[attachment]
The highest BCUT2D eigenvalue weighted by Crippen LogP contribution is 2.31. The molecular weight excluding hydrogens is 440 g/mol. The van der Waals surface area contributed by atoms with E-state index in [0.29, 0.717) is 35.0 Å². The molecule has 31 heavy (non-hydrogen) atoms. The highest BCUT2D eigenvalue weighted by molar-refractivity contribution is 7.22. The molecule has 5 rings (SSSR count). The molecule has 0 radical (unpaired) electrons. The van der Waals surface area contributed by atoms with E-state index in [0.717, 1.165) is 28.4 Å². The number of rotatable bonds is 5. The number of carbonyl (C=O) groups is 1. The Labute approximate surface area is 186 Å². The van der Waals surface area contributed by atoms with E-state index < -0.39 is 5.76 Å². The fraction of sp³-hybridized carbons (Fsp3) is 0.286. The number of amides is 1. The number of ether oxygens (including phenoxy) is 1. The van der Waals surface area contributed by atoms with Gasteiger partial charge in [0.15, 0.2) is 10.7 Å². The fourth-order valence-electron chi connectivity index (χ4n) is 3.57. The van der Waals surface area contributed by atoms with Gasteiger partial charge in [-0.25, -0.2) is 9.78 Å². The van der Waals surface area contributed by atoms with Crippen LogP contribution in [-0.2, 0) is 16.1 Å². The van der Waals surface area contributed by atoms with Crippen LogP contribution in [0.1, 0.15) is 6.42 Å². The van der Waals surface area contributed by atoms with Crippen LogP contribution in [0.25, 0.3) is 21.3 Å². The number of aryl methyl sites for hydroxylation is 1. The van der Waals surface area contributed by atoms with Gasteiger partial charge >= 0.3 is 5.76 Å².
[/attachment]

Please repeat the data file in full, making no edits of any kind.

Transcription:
The highest BCUT2D eigenvalue weighted by Crippen LogP contribution is 2.31. The molecular weight excluding hydrogens is 440 g/mol. The van der Waals surface area contributed by atoms with E-state index in [0.29, 0.717) is 35.0 Å². The molecule has 31 heavy (non-hydrogen) atoms. The highest BCUT2D eigenvalue weighted by molar-refractivity contribution is 7.22. The molecule has 5 rings (SSSR count). The molecule has 0 radical (unpaired) electrons. The van der Waals surface area contributed by atoms with E-state index in [0.717, 1.165) is 28.4 Å². The number of rotatable bonds is 5. The number of carbonyl (C=O) groups is 1. The Labute approximate surface area is 186 Å². The van der Waals surface area contributed by atoms with E-state index < -0.39 is 5.76 Å². The fraction of sp³-hybridized carbons (Fsp3) is 0.286. The number of amides is 1. The number of ether oxygens (including phenoxy) is 1. The van der Waals surface area contributed by atoms with Gasteiger partial charge in [0.15, 0.2) is 10.7 Å². The fourth-order valence-electron chi connectivity index (χ4n) is 3.57. The van der Waals surface area contributed by atoms with Gasteiger partial charge in [-0.25, -0.2) is 9.78 Å². The van der Waals surface area contributed by atoms with Crippen LogP contribution in [-0.2, 0) is 16.1 Å². The van der Waals surface area contributed by atoms with Crippen LogP contribution in [0.1, 0.15) is 6.42 Å². The van der Waals surface area contributed by atoms with Crippen LogP contribution in [0.25, 0.3) is 21.3 Å². The number of aryl methyl sites for hydroxylation is 1. The van der Waals surface area contributed by atoms with Gasteiger partial charge >= 0.3 is 5.76 Å².